June is American Humane’s Adopt-A-Cat Month, an event that encourages people interested in owning a pet to consider adopting a cat from a local shelter.
Spring and summer seem to be prime time for cats to give birth to kittens, many of them unwanted. But pet shelters are filled year-round with cats of all ages. Unless they’re in a no-kill shelter, the outlook for many cats is grim: American Humane estimates that 71 percent of cats that enter shelters are euthanized.
Almost all of the cats I have cared for in my life were shelter adoptees. With the exception of my late friend Dodge — who pretty much adopted me — a number of former shelter cats led happier lives at my family’s and my house over the years. Some had behavioral issues due to the stress of being abandoned or abused, while others were confident “rebounders” who remained curious, active and social in their new home.
How will an adopted cat settle in to your home? While it’s impossible to predict with certainly how well he or she will adapt, you can make the process less stressful for the cat and your family in a number of ways.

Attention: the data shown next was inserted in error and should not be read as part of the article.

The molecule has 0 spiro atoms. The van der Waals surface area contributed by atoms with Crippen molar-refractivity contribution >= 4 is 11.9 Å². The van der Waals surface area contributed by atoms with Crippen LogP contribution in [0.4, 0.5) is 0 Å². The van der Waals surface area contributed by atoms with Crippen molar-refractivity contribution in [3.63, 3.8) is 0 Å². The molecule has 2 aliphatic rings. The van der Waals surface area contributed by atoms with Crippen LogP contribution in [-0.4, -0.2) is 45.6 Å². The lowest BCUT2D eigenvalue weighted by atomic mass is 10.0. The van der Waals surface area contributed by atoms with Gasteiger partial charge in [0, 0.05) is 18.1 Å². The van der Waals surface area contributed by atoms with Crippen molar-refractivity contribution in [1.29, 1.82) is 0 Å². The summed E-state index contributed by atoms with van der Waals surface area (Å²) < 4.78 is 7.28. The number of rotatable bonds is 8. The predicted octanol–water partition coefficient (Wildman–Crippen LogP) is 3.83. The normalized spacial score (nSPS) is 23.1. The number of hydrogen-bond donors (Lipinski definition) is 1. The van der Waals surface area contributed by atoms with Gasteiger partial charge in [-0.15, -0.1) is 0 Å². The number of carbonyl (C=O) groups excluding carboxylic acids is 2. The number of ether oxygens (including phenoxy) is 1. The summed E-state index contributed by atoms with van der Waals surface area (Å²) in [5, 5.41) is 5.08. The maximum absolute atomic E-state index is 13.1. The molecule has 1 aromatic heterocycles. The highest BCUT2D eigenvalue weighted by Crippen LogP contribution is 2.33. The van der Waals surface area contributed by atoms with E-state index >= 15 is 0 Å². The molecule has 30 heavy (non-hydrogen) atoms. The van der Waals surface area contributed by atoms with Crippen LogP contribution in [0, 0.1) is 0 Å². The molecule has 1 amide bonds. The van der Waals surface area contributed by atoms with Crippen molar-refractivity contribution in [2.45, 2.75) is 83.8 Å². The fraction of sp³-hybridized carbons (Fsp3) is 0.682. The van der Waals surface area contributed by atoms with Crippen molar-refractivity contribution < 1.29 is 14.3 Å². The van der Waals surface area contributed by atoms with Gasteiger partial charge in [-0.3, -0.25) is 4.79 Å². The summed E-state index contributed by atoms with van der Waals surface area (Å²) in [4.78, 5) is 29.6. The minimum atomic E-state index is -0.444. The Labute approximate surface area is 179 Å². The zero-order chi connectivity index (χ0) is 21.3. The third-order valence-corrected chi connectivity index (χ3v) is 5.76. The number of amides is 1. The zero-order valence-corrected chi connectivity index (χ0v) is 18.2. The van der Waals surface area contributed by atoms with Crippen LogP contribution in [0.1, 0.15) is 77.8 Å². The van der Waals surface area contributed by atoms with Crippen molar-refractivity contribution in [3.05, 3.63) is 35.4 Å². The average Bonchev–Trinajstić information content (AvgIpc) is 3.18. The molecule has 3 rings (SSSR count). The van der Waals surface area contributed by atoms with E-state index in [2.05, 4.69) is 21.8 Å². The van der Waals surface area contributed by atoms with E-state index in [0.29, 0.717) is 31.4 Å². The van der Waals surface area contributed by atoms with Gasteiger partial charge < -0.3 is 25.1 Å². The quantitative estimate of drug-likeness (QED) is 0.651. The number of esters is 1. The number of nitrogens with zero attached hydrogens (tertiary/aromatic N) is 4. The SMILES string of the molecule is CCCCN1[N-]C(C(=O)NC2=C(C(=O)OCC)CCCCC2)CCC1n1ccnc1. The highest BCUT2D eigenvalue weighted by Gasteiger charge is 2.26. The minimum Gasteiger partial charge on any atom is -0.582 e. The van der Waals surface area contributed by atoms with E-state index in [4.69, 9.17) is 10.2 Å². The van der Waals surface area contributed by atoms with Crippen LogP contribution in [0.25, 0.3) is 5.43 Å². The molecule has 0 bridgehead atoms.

Read up on cat care, especially for adopted cats or kittens, so you know in advance about different issues adoptees may have.
Prepare your home in advance of the adoption, with a new litter box, toys, cat care supplies, scratching post, and a few “peace and quiet’ areas where the cat can just get away from it all and chill out.
If you already have a cat or dog, be especially vigilant about introducing the new cat properly to your home:
- Bring the new cat’s scent home first if you can — ask the shelter if the cat has an extra blanket or toy the cat uses — and place it near your current pet.
- Create a separate living space for the new cat before bringing him or her home. Place the new cat into that living space for the first few days.
- Cautiously introduce new cat to old cat after a few days: if any hissing or growling starts, keep new cat in the room for now. DO NOT let them fight.
Schedule your new cat’s first visit to the veterinarian as soon as possible after the adoption — the same day or next day, if you can. Get a complete checkup and any necessary shots, and schedule a date for the cat to be spayed or neutered, if that hasn’t been done yet.
Get an ID on your cat: a collar with engraved tag showing his or her name, owner’s name and phone number, along with the cat’s vaccination tag, is a minimum. Because many cats are able to “slip” their collars, consider having the cat chipped as well.
It may seem like a lot of work, but advance preparation can make the adjustment much easier for everyone involved.